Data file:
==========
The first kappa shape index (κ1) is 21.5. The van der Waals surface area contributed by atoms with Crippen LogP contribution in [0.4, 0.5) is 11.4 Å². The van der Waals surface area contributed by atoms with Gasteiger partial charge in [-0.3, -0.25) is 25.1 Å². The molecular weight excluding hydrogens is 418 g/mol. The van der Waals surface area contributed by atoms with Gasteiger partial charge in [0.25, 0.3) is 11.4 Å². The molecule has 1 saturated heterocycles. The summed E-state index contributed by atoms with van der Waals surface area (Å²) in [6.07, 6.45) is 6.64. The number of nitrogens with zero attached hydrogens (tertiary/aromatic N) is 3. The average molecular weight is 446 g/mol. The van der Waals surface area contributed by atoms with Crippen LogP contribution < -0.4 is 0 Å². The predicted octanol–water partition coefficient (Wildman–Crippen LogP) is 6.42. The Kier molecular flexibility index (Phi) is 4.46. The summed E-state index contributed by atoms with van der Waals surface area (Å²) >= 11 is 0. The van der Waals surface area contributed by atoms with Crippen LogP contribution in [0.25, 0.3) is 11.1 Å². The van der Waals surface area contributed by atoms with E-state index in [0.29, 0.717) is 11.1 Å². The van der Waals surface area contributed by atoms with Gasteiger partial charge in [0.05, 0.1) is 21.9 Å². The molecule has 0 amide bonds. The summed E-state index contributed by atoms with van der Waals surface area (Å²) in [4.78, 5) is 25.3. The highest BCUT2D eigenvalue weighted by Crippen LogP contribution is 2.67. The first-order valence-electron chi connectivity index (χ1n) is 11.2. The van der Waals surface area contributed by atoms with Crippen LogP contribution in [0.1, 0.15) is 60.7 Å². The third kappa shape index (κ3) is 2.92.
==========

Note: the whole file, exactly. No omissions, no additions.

The first kappa shape index (κ1) is 21.5. The van der Waals surface area contributed by atoms with Crippen LogP contribution in [0.4, 0.5) is 11.4 Å². The van der Waals surface area contributed by atoms with Gasteiger partial charge in [-0.3, -0.25) is 25.1 Å². The molecular weight excluding hydrogens is 418 g/mol. The van der Waals surface area contributed by atoms with Gasteiger partial charge in [0.25, 0.3) is 11.4 Å². The molecule has 1 saturated heterocycles. The summed E-state index contributed by atoms with van der Waals surface area (Å²) in [6.07, 6.45) is 6.64. The number of nitrogens with zero attached hydrogens (tertiary/aromatic N) is 3. The average molecular weight is 446 g/mol. The van der Waals surface area contributed by atoms with Crippen LogP contribution < -0.4 is 0 Å². The predicted octanol–water partition coefficient (Wildman–Crippen LogP) is 6.42. The Kier molecular flexibility index (Phi) is 4.46. The summed E-state index contributed by atoms with van der Waals surface area (Å²) >= 11 is 0. The van der Waals surface area contributed by atoms with Crippen LogP contribution in [0.25, 0.3) is 11.1 Å². The van der Waals surface area contributed by atoms with E-state index in [0.29, 0.717) is 11.1 Å². The van der Waals surface area contributed by atoms with Gasteiger partial charge in [0.05, 0.1) is 21.9 Å². The molecule has 0 amide bonds. The summed E-state index contributed by atoms with van der Waals surface area (Å²) in [4.78, 5) is 25.3. The highest BCUT2D eigenvalue weighted by Crippen LogP contribution is 2.67. The first-order valence-electron chi connectivity index (χ1n) is 11.2. The van der Waals surface area contributed by atoms with Crippen LogP contribution in [0.1, 0.15) is 60.7 Å². The third kappa shape index (κ3) is 2.92.